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McGrath v. CCC Information Services

Illinois Appellate Court


June 06, 2000

MARTIN G. MCGRATH, PLAINTIFF-APPELLANT,
v.
CCC INFORMATION SERVICES, INC., A DELAWARE CORPORATION; DAVID M. PHILLIPS; LEONARD L. CIARROCCHI; AND GERALD P. KENNEY, DEFENDANTS-APPELLEES.

The opinion of the court was delivered by: Justice McBRIDE

Appeal from the Circuit Court of Cook County. Honorable Loretta C. Douglas, Judge Presiding.

Plaintiff Martin G. McGrath filed a complaint against his employer, defendant CCC Information Services, Inc. (CCC), in the wake of a dispute over plaintiff's stock options and a bonus. The complaint included counts alleging violations of the Illinois Wage Payment and Collection Act, breach of contract and counts seeking declaratory judgment, specific performance, and other relief against CCC. On the same day plaintiff filed his complaint, he filed an administrative claim with the Illinois Department of Labor which also alleged violations of the Illinois Wage Payment and Collection Act. Plaintiff was terminated by CCC after he failed to withdraw his lawsuit as requested by CCC. Plaintiff subsequently amended the complaint to add a count for retaliatory discharge and added as individual defendants CCC executives David M. Phillips, Leonard L. Ciarrocchi, and Gerald P. Kenney. Defendants filed a motion to dismiss the retaliatory discharge count for failure to state a cause of action. The circuit court granted defendants' motion. Plaintiff now appeals, contending that the trial court erred in dismissing the retaliatory discharge count.

Plaintiff began his employment with CCC in September 1992. While working for CCC in various capacities, plaintiff's compensation consisted of a base salary plus a bonus and incentives. From time to time, the incentive portion of McGrath's compensation included the award of stock options.

In October 1993, plaintiff was granted an unconditional option for 200 shares of common stock in the company. At that same time, he was offered a conditional option on an additional 250 shares. To earn the option on the conditional shares, plaintiff needed to meet certain performance goals for the fiscal year ending in April 1994.

In December 1993, plaintiff was promoted to a new position in a different division of the company. The performance goals that had been set to allow plaintiff to earn the option on the 250 shares of stock were not applicable to the new position and plaintiff was thus prevented from being able to meet the goals. Plaintiff met with Glenn Tullman, the president and chief operating officer of CCC at the time of plaintiff's promotion, to discuss the conditional options. According to the complaint, Tullman told plaintiff he would no longer have to satisfy the performance goals applicable to the old position in order to earn the options. Tullman told plaintiff that he would either set new performance goals relating to the new position or, in the absence of new goals, would grant plaintiff the option on the 250 shares if plaintiff's performance in the new position through April 1994 was considered successful.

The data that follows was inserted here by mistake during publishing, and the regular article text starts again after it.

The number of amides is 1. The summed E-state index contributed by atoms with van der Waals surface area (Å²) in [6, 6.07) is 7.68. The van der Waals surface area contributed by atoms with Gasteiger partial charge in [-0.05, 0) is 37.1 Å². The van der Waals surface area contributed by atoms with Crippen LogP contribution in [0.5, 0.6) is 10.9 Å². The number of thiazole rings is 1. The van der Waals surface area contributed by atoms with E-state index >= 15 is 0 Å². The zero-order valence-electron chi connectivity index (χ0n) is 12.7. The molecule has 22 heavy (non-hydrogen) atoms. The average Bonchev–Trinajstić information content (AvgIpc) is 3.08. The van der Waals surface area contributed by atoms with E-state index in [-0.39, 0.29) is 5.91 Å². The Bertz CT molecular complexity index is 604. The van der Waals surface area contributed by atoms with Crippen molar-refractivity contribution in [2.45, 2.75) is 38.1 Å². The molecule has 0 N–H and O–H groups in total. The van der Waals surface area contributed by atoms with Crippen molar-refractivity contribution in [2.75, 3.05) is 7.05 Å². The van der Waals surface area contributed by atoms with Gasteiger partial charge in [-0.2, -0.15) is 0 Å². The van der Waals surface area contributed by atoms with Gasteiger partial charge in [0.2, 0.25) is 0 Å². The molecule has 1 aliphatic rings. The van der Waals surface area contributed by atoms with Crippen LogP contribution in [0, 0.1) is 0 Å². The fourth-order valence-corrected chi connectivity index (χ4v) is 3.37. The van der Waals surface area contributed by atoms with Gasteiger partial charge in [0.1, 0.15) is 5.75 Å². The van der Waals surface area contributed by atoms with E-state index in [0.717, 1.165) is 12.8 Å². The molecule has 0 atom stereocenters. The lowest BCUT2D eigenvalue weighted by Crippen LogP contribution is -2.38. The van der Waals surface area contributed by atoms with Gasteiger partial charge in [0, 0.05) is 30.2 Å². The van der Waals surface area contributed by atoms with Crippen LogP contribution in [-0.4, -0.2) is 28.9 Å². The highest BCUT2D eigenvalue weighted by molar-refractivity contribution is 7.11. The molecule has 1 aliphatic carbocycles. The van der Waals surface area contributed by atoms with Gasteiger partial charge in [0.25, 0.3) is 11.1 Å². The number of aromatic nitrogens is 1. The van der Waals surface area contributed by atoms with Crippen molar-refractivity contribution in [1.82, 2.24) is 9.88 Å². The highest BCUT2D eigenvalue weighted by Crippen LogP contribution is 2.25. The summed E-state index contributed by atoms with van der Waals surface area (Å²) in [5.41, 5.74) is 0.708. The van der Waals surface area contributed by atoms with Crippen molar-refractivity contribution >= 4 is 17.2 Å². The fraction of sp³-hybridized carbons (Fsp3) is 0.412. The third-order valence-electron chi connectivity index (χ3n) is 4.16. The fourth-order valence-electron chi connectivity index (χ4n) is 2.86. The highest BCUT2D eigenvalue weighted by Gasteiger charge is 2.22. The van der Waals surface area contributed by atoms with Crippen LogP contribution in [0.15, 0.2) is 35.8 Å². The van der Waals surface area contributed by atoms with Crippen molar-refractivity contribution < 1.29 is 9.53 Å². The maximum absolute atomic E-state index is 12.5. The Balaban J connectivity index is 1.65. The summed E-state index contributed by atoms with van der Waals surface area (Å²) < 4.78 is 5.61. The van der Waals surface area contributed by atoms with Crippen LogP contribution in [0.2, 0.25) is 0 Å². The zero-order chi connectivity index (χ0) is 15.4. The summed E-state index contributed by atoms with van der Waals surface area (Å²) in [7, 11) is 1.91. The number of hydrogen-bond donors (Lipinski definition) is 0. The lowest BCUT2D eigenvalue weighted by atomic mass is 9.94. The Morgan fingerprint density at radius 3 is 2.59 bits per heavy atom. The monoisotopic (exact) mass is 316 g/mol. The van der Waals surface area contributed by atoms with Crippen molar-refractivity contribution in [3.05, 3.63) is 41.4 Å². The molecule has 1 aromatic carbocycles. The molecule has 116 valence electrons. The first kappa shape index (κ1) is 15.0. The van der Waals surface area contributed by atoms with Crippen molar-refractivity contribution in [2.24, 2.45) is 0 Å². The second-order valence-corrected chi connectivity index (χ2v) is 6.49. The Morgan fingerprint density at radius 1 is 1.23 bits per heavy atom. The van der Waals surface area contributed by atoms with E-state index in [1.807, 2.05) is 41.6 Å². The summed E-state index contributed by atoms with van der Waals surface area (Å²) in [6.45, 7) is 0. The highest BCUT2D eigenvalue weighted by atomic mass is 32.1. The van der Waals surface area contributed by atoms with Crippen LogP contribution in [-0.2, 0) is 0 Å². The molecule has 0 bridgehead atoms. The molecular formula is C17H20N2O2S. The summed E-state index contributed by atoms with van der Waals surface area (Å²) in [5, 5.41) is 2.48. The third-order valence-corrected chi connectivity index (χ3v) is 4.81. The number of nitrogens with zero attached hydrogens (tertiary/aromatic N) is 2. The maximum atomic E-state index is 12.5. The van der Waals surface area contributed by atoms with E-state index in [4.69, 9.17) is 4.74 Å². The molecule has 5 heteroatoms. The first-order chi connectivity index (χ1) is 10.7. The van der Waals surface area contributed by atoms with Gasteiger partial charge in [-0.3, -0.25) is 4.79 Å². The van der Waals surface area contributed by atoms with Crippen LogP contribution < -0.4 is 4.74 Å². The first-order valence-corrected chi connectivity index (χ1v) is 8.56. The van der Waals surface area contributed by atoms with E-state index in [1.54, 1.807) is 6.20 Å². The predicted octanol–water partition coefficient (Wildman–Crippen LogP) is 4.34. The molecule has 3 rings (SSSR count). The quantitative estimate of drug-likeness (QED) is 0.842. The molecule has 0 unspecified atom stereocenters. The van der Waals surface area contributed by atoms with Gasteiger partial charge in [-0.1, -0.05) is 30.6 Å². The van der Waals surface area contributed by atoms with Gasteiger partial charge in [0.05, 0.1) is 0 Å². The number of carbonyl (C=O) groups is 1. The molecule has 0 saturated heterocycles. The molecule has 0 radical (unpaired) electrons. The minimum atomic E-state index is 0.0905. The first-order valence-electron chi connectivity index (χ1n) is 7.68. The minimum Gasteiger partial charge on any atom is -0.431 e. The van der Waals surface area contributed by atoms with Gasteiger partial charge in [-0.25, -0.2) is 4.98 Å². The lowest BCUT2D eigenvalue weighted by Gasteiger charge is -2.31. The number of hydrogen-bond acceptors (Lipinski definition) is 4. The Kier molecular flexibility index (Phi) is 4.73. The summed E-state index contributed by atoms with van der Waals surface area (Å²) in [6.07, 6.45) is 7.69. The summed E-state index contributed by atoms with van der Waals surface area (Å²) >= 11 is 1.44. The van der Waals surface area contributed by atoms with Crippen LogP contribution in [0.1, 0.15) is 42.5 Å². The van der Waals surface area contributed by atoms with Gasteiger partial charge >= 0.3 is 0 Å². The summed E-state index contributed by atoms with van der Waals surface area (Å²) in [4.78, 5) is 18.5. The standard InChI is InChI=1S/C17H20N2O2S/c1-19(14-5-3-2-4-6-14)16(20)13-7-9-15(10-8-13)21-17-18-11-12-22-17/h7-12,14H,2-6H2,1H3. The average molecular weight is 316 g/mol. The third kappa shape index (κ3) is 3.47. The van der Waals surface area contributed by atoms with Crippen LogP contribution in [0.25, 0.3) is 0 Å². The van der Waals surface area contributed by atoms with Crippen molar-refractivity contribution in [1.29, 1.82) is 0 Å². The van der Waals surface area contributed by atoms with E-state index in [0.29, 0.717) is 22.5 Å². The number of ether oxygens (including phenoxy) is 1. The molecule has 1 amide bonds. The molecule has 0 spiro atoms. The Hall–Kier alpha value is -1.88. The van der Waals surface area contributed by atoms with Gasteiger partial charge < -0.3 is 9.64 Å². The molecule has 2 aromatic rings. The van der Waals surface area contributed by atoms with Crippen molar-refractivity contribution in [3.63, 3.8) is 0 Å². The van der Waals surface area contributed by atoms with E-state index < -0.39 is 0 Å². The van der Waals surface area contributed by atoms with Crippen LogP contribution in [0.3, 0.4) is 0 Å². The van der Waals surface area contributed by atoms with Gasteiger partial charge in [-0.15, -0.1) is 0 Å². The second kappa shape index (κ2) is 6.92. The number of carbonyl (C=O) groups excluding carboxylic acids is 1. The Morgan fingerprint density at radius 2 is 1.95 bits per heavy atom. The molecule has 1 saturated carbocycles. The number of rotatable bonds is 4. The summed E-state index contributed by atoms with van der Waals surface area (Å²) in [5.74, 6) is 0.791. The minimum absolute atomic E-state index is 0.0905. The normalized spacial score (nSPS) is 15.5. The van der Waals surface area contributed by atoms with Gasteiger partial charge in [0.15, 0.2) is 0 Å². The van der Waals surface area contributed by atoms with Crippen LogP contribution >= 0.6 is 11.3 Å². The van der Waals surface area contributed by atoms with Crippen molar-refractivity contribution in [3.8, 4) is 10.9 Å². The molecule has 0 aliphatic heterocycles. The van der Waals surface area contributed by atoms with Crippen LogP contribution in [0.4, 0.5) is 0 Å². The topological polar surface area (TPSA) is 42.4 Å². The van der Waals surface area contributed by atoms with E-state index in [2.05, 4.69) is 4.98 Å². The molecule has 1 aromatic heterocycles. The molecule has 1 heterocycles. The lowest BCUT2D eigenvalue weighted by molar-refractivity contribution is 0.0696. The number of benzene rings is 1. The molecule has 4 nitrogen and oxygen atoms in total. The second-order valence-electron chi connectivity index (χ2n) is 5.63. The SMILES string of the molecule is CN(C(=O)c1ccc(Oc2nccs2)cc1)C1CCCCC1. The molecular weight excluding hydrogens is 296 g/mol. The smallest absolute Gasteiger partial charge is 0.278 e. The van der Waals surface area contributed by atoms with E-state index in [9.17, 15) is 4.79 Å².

No new performance goals were established. At the conclusion of the fiscal year in April 1994, Tullman informed plaintiff that he considered plaintiff's performance in the new position to have been successful and that plaintiff had therefore satisfied the condition for earning the option on the 250 shares. Thereafter, CCC listed plaintiff's entitlement to the 450 shares (the 200 shares earned unconditionally and the 250 shares earned through his successful performance in the new position) in its stock option ledger until at least June 1996. Tullman later left the company.

CCC completed an initial public offering (IPO) of its stock and became a publicly held company on August 16, 1996. Due to a 40 to 1 stock split resulting from the IPO, plaintiff's option on the 450 shares was converted to an option on 18,000 shares.

In February 1997, plaintiff received a company memorandum listing his number of stock options at an amount that was 10,000 shares less than the amount previously listed. In response to an inquiry from plaintiff, CCC's general counsel, defendant Gerald Kenney, informed plaintiff that the option on the 250 conditional shares, since converted to 10,000 shares through the stock split, was no longer being recognized by CCC. Plaintiff then met with defendant David Phillips, CCC's chairman, president, and chief executive officer, to request that CCC honor its agreement for the conditional shares. That request was denied.

On April 24, 1997, plaintiff's counsel served a written demand on CCC demanding that the company honor the options on the disputed shares. Attached to the demand was a letter written by Tullman confirming that the options had been promised to plaintiff and had been successfully earned.